I had an interesting discussion with a friend and fellow graduate student the other day on intellectual curiosity. I was explaining to my friend about an idea I have for graduate students to participate in a weekly work in progress talk where one or two graduate students would talk each week about their current research.
I was saying that I wasn’t sure it would work in my department because people only usually go to talks that interest them, and those are usually only talks that are closely related to their own research (well, and talks given by friends). It also doesn’t help that you often only hear about talks within your research interests. I said I thought it was kind of sad that I don’t know what most people in my department are doing. And to be completely honest, I can’t tell you exactly what most of my friends are researching outside of their given research area.
This brought up a discussion about intellectual curiosity, and how we (graduate students) would all benefit from having more of this. That we should want to go and hear talks, even if they aren’t directly on our research. That we should be interested in what others are doing, since you never know if it may somehow overlap with your research or that of a friend. It should be our duty to help connect people we know with others we know working on related research.
Yet, I’ll be the first to admit then I pass on talks that aren’t related to my research or interests. If it sounds like it’s going to be over my head or boring, I won’t go. And I’ll also be the first to admit that this is a terrible strategy. One of the biggest perks of graduate school is having these years to explore your given field. And so we should be grasping every opportunity we can – and exploring both in depth and breadth.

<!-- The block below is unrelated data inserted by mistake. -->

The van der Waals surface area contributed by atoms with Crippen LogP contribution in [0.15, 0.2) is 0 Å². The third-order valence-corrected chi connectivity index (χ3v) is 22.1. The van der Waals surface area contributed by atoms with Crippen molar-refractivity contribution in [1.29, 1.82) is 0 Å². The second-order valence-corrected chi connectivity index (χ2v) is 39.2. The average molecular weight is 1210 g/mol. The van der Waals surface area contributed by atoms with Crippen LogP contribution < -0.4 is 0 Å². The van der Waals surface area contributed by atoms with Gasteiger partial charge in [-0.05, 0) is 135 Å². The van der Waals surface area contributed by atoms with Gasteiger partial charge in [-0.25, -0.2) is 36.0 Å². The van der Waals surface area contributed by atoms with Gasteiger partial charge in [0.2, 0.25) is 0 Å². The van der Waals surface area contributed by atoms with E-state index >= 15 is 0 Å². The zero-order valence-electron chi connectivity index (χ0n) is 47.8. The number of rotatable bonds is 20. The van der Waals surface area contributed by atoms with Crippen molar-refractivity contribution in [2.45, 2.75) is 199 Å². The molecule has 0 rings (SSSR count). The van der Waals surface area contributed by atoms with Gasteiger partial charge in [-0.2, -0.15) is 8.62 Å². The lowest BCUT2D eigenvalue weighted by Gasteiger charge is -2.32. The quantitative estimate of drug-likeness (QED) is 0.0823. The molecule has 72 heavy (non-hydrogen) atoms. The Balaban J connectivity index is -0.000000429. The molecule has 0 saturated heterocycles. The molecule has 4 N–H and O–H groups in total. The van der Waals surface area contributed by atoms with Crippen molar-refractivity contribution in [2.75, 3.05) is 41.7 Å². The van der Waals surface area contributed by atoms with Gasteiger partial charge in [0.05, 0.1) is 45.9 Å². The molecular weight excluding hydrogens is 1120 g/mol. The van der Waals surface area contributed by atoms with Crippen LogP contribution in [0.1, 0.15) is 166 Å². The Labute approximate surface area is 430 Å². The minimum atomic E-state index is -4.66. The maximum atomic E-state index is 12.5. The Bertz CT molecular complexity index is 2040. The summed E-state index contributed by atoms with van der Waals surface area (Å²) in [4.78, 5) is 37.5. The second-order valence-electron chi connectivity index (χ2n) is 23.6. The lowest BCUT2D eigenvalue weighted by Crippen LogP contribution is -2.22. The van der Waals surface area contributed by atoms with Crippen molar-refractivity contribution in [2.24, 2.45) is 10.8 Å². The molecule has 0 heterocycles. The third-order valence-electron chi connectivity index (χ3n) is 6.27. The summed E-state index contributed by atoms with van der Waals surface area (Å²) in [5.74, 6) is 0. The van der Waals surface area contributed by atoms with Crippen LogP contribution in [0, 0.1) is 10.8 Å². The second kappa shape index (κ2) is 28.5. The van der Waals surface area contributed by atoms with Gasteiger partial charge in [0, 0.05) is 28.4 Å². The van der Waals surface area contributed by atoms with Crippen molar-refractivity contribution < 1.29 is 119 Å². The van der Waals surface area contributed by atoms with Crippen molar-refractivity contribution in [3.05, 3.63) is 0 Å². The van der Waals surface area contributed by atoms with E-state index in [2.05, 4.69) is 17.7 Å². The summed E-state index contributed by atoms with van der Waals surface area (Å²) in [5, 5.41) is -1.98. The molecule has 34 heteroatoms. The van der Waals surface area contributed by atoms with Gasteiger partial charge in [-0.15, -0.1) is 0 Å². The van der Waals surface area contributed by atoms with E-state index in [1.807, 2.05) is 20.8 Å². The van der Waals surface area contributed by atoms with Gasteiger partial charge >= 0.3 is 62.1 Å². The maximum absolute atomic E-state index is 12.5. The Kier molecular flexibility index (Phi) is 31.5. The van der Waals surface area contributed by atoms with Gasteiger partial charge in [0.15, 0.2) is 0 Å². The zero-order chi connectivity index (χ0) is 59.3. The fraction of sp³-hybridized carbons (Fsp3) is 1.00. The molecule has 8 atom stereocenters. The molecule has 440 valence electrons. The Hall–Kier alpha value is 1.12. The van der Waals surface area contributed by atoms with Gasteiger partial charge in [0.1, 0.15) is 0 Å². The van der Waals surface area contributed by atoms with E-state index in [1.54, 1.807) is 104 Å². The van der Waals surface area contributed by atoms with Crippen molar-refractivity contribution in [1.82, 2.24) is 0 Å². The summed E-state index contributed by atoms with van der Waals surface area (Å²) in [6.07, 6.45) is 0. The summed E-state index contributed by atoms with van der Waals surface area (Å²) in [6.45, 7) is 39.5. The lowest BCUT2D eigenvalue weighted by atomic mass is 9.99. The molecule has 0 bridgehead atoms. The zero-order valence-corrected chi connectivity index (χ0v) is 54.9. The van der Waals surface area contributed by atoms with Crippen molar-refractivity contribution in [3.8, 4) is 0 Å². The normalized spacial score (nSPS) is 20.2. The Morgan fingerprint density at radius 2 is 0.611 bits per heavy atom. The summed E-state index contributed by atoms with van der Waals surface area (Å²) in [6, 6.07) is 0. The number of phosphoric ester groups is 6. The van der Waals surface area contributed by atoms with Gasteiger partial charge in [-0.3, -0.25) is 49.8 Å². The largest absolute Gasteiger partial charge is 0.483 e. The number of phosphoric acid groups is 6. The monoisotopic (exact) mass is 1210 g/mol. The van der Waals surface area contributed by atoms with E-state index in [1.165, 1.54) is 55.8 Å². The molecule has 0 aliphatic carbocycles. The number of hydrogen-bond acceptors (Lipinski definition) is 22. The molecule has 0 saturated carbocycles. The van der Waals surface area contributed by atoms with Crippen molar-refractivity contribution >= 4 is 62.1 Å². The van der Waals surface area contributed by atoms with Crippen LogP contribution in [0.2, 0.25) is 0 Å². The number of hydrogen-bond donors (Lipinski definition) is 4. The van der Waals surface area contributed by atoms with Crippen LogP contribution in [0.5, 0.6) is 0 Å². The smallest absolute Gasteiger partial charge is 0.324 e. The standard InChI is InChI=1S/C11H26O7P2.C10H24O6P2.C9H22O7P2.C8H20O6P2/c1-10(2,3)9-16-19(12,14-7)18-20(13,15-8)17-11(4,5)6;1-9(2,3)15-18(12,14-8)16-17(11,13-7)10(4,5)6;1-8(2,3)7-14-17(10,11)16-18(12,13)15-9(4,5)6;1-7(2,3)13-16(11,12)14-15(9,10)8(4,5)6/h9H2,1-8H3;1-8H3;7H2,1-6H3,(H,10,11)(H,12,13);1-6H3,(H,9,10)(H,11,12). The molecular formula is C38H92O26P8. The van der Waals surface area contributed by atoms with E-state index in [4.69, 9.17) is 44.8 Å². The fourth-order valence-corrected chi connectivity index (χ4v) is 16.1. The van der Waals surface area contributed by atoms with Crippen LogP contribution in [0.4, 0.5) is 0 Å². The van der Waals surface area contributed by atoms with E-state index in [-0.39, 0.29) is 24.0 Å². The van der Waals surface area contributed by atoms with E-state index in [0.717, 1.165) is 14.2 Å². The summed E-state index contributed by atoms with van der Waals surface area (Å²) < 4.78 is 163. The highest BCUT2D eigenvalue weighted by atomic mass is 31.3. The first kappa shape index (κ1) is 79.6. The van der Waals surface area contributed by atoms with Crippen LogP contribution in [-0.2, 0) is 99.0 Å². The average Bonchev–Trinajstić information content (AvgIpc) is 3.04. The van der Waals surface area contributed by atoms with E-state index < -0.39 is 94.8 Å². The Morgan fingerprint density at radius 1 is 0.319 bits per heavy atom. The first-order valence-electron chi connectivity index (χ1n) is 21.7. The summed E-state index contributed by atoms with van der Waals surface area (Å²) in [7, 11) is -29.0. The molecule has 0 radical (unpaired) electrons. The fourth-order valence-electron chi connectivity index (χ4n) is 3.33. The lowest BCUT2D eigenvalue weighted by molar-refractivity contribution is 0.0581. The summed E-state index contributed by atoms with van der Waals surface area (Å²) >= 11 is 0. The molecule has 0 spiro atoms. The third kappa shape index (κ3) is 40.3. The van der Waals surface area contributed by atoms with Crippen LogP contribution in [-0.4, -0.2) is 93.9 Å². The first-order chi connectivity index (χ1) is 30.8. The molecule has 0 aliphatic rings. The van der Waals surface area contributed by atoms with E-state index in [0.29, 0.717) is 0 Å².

The depth is easily covered within our specific research topic. If you’re doing a good job, you should be close to (if not) an expert in your area by the time you finish a PhD. But breadth can be much harder to come by. Some schools try to encourage this by having students write comprehensives or quals. They figure if a student studies really hard for a test that “covers everything” the student now has the breadth knowledge needed.
I won’t go into an argument right now on why I don’t really agree with that, but I will say that attending talks within your department no matter how far they are from your own research can only benefit you as a researcher. You’ll walk away with your degree and a much better understanding of your field as a whole. And hey, you may find another area of research that you’ll love even more.